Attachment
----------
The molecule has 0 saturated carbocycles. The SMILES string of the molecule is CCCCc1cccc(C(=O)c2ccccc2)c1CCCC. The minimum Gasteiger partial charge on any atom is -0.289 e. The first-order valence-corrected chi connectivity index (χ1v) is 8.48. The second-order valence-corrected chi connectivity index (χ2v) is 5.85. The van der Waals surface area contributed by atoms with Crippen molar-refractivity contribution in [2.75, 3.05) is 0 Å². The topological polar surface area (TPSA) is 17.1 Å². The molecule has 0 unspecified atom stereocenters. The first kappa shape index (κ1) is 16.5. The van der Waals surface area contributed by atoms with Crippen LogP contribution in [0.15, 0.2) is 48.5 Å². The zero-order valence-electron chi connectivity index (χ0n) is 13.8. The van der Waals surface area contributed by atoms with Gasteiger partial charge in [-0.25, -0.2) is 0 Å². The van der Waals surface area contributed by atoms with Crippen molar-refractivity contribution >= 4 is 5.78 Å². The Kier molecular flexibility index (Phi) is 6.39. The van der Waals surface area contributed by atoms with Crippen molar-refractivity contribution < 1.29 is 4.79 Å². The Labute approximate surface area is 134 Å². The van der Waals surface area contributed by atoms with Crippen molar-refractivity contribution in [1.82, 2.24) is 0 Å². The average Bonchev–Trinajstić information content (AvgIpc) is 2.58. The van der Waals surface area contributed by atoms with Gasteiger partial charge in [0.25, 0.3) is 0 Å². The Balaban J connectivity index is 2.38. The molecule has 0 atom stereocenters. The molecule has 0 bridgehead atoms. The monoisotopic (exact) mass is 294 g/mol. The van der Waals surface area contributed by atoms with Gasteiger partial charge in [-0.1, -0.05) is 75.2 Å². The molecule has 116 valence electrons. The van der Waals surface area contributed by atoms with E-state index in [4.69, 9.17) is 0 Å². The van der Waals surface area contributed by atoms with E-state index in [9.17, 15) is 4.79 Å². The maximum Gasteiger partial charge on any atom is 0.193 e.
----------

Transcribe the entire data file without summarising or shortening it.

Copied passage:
The molecule has 0 saturated carbocycles. The SMILES string of the molecule is CCCCc1cccc(C(=O)c2ccccc2)c1CCCC. The minimum Gasteiger partial charge on any atom is -0.289 e. The first-order valence-corrected chi connectivity index (χ1v) is 8.48. The second-order valence-corrected chi connectivity index (χ2v) is 5.85. The van der Waals surface area contributed by atoms with Crippen molar-refractivity contribution in [2.75, 3.05) is 0 Å². The topological polar surface area (TPSA) is 17.1 Å². The molecule has 0 unspecified atom stereocenters. The first kappa shape index (κ1) is 16.5. The van der Waals surface area contributed by atoms with Crippen LogP contribution in [0.15, 0.2) is 48.5 Å². The zero-order valence-electron chi connectivity index (χ0n) is 13.8. The van der Waals surface area contributed by atoms with Gasteiger partial charge in [-0.25, -0.2) is 0 Å². The van der Waals surface area contributed by atoms with Crippen molar-refractivity contribution >= 4 is 5.78 Å². The Kier molecular flexibility index (Phi) is 6.39. The van der Waals surface area contributed by atoms with Crippen molar-refractivity contribution < 1.29 is 4.79 Å². The Labute approximate surface area is 134 Å². The van der Waals surface area contributed by atoms with Crippen molar-refractivity contribution in [1.82, 2.24) is 0 Å². The average Bonchev–Trinajstić information content (AvgIpc) is 2.58. The van der Waals surface area contributed by atoms with Gasteiger partial charge in [0.25, 0.3) is 0 Å². The Balaban J connectivity index is 2.38. The molecule has 0 atom stereocenters. The molecule has 0 bridgehead atoms. The monoisotopic (exact) mass is 294 g/mol. The van der Waals surface area contributed by atoms with Gasteiger partial charge in [-0.1, -0.05) is 75.2 Å². The molecule has 116 valence electrons. The van der Waals surface area contributed by atoms with E-state index in [4.69, 9.17) is 0 Å². The van der Waals surface area contributed by atoms with E-state index in [9.17, 15) is 4.79 Å². The maximum Gasteiger partial charge on any atom is 0.193 e.